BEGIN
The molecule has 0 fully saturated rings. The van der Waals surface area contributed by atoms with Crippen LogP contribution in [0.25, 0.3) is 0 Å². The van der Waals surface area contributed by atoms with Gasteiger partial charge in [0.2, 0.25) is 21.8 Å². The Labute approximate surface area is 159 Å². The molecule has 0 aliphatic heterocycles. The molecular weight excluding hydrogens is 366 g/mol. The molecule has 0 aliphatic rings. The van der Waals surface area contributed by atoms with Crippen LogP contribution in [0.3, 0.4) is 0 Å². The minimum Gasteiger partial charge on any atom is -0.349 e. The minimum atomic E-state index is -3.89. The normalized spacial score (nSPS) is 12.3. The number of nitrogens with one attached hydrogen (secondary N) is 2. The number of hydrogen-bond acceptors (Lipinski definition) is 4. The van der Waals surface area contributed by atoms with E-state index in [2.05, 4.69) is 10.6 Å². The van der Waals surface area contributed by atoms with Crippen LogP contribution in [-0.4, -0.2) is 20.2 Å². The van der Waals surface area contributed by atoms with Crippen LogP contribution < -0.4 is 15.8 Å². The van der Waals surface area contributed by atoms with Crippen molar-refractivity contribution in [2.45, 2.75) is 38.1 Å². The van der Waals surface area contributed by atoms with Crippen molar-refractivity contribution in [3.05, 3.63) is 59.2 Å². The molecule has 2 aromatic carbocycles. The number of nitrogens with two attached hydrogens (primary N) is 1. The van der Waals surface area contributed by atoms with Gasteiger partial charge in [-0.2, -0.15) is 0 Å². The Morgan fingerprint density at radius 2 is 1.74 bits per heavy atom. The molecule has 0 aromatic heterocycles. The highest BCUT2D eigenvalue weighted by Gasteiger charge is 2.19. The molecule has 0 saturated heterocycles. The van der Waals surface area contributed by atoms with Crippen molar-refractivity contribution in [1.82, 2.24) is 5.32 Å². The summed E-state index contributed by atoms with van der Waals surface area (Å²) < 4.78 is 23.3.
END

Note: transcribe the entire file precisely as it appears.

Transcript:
The molecule has 0 fully saturated rings. The van der Waals surface area contributed by atoms with Crippen LogP contribution in [0.25, 0.3) is 0 Å². The van der Waals surface area contributed by atoms with Gasteiger partial charge in [0.2, 0.25) is 21.8 Å². The Labute approximate surface area is 159 Å². The molecule has 0 aliphatic heterocycles. The molecular weight excluding hydrogens is 366 g/mol. The molecule has 0 aliphatic rings. The van der Waals surface area contributed by atoms with Crippen LogP contribution in [0.3, 0.4) is 0 Å². The minimum Gasteiger partial charge on any atom is -0.349 e. The minimum atomic E-state index is -3.89. The normalized spacial score (nSPS) is 12.3. The number of nitrogens with one attached hydrogen (secondary N) is 2. The number of hydrogen-bond acceptors (Lipinski definition) is 4. The van der Waals surface area contributed by atoms with E-state index in [2.05, 4.69) is 10.6 Å². The van der Waals surface area contributed by atoms with Crippen LogP contribution in [-0.4, -0.2) is 20.2 Å². The van der Waals surface area contributed by atoms with Crippen LogP contribution < -0.4 is 15.8 Å². The van der Waals surface area contributed by atoms with Crippen molar-refractivity contribution in [2.45, 2.75) is 38.1 Å². The van der Waals surface area contributed by atoms with Crippen molar-refractivity contribution in [3.05, 3.63) is 59.2 Å². The molecule has 2 aromatic carbocycles. The number of nitrogens with two attached hydrogens (primary N) is 1. The van der Waals surface area contributed by atoms with Gasteiger partial charge in [-0.2, -0.15) is 0 Å². The Morgan fingerprint density at radius 2 is 1.74 bits per heavy atom. The molecule has 0 aromatic heterocycles. The highest BCUT2D eigenvalue weighted by Gasteiger charge is 2.19. The molecule has 0 saturated heterocycles. The van der Waals surface area contributed by atoms with Crippen molar-refractivity contribution in [1.82, 2.24) is 5.32 Å². The summed E-state index contributed by atoms with van der Waals surface area (Å²) < 4.78 is 23.3.